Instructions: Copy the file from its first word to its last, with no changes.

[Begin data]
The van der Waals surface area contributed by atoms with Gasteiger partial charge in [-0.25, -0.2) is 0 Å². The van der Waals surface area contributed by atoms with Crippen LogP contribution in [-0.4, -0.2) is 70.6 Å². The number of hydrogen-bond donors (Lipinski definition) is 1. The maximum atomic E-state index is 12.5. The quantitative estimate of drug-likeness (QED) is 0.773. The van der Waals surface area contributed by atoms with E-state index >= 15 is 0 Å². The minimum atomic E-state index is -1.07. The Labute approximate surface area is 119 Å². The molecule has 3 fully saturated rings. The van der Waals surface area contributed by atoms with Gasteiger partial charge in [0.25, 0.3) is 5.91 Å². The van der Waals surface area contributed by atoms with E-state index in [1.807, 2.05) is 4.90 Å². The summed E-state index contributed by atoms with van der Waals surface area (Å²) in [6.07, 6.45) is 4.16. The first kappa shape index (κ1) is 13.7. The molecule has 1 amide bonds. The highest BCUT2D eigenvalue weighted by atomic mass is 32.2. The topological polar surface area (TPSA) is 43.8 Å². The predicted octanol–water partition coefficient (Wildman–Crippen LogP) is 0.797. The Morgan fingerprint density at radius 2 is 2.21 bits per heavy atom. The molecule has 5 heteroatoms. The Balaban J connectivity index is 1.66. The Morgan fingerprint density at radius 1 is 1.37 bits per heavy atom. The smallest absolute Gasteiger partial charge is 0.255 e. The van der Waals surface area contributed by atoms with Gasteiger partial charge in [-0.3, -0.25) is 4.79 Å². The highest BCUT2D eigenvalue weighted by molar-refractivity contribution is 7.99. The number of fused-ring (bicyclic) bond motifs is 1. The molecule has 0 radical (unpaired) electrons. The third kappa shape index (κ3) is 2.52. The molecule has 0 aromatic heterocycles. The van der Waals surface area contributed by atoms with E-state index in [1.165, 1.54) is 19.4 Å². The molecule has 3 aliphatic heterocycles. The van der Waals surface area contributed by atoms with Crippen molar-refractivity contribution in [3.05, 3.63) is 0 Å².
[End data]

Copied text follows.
The van der Waals surface area contributed by atoms with Gasteiger partial charge in [-0.25, -0.2) is 0 Å². The van der Waals surface area contributed by atoms with Crippen LogP contribution in [-0.4, -0.2) is 70.6 Å². The number of hydrogen-bond donors (Lipinski definition) is 1. The maximum atomic E-state index is 12.5. The quantitative estimate of drug-likeness (QED) is 0.773. The van der Waals surface area contributed by atoms with E-state index >= 15 is 0 Å². The minimum atomic E-state index is -1.07. The Labute approximate surface area is 119 Å². The molecule has 3 fully saturated rings. The van der Waals surface area contributed by atoms with Gasteiger partial charge in [0.25, 0.3) is 5.91 Å². The van der Waals surface area contributed by atoms with E-state index in [1.807, 2.05) is 4.90 Å². The summed E-state index contributed by atoms with van der Waals surface area (Å²) in [6.07, 6.45) is 4.16. The first kappa shape index (κ1) is 13.7. The molecule has 1 amide bonds. The highest BCUT2D eigenvalue weighted by atomic mass is 32.2. The topological polar surface area (TPSA) is 43.8 Å². The predicted octanol–water partition coefficient (Wildman–Crippen LogP) is 0.797. The Morgan fingerprint density at radius 2 is 2.21 bits per heavy atom. The molecule has 5 heteroatoms. The Balaban J connectivity index is 1.66. The Morgan fingerprint density at radius 1 is 1.37 bits per heavy atom. The smallest absolute Gasteiger partial charge is 0.255 e. The van der Waals surface area contributed by atoms with Gasteiger partial charge in [-0.3, -0.25) is 4.79 Å². The highest BCUT2D eigenvalue weighted by molar-refractivity contribution is 7.99. The number of fused-ring (bicyclic) bond motifs is 1. The molecule has 0 radical (unpaired) electrons. The third kappa shape index (κ3) is 2.52. The molecule has 0 aromatic heterocycles. The van der Waals surface area contributed by atoms with E-state index in [1.165, 1.54) is 19.4 Å². The molecule has 3 aliphatic heterocycles. The van der Waals surface area contributed by atoms with Crippen molar-refractivity contribution in [3.05, 3.63) is 0 Å².